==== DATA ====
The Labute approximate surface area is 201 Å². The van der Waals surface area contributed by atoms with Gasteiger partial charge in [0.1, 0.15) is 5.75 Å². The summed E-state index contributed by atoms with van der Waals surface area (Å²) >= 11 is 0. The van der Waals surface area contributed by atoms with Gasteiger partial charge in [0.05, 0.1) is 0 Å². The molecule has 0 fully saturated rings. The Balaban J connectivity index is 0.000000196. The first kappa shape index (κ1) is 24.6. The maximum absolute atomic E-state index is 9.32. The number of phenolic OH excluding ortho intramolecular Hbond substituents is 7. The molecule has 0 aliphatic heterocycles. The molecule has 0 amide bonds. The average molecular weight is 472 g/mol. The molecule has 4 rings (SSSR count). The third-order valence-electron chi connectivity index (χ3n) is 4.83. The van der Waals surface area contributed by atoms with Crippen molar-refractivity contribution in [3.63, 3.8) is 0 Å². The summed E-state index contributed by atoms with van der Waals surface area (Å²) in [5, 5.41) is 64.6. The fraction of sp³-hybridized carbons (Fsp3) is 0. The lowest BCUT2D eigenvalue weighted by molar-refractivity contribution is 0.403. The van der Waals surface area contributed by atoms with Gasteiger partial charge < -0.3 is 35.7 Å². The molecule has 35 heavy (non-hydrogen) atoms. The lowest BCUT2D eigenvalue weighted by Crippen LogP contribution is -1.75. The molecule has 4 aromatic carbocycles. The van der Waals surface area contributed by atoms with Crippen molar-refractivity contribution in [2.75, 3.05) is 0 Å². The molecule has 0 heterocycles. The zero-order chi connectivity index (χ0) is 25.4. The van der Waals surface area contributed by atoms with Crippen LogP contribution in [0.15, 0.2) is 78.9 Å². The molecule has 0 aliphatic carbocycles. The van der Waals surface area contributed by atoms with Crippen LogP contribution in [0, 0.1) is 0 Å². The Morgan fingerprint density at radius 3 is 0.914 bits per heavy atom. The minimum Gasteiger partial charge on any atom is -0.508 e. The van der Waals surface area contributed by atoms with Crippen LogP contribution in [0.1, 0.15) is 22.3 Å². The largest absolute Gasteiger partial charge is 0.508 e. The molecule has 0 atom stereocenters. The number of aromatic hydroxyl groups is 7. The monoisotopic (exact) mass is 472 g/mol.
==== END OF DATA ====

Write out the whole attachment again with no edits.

The Labute approximate surface area is 201 Å². The van der Waals surface area contributed by atoms with Gasteiger partial charge in [0.1, 0.15) is 5.75 Å². The summed E-state index contributed by atoms with van der Waals surface area (Å²) >= 11 is 0. The van der Waals surface area contributed by atoms with Gasteiger partial charge in [0.05, 0.1) is 0 Å². The molecule has 0 fully saturated rings. The Balaban J connectivity index is 0.000000196. The first kappa shape index (κ1) is 24.6. The maximum absolute atomic E-state index is 9.32. The number of phenolic OH excluding ortho intramolecular Hbond substituents is 7. The molecule has 0 aliphatic heterocycles. The molecule has 0 amide bonds. The average molecular weight is 472 g/mol. The molecule has 4 rings (SSSR count). The third-order valence-electron chi connectivity index (χ3n) is 4.83. The van der Waals surface area contributed by atoms with Crippen molar-refractivity contribution in [3.63, 3.8) is 0 Å². The summed E-state index contributed by atoms with van der Waals surface area (Å²) in [5, 5.41) is 64.6. The fraction of sp³-hybridized carbons (Fsp3) is 0. The lowest BCUT2D eigenvalue weighted by molar-refractivity contribution is 0.403. The van der Waals surface area contributed by atoms with Gasteiger partial charge < -0.3 is 35.7 Å². The molecule has 35 heavy (non-hydrogen) atoms. The lowest BCUT2D eigenvalue weighted by Crippen LogP contribution is -1.75. The molecule has 4 aromatic carbocycles. The van der Waals surface area contributed by atoms with Crippen molar-refractivity contribution in [2.75, 3.05) is 0 Å². The molecule has 0 heterocycles. The zero-order chi connectivity index (χ0) is 25.4. The van der Waals surface area contributed by atoms with Crippen LogP contribution in [0.15, 0.2) is 78.9 Å². The molecule has 0 aliphatic carbocycles. The van der Waals surface area contributed by atoms with Crippen LogP contribution in [0, 0.1) is 0 Å². The Morgan fingerprint density at radius 3 is 0.914 bits per heavy atom. The minimum Gasteiger partial charge on any atom is -0.508 e. The van der Waals surface area contributed by atoms with Crippen LogP contribution in [0.1, 0.15) is 22.3 Å². The largest absolute Gasteiger partial charge is 0.508 e. The molecule has 0 atom stereocenters. The number of aromatic hydroxyl groups is 7. The monoisotopic (exact) mass is 472 g/mol.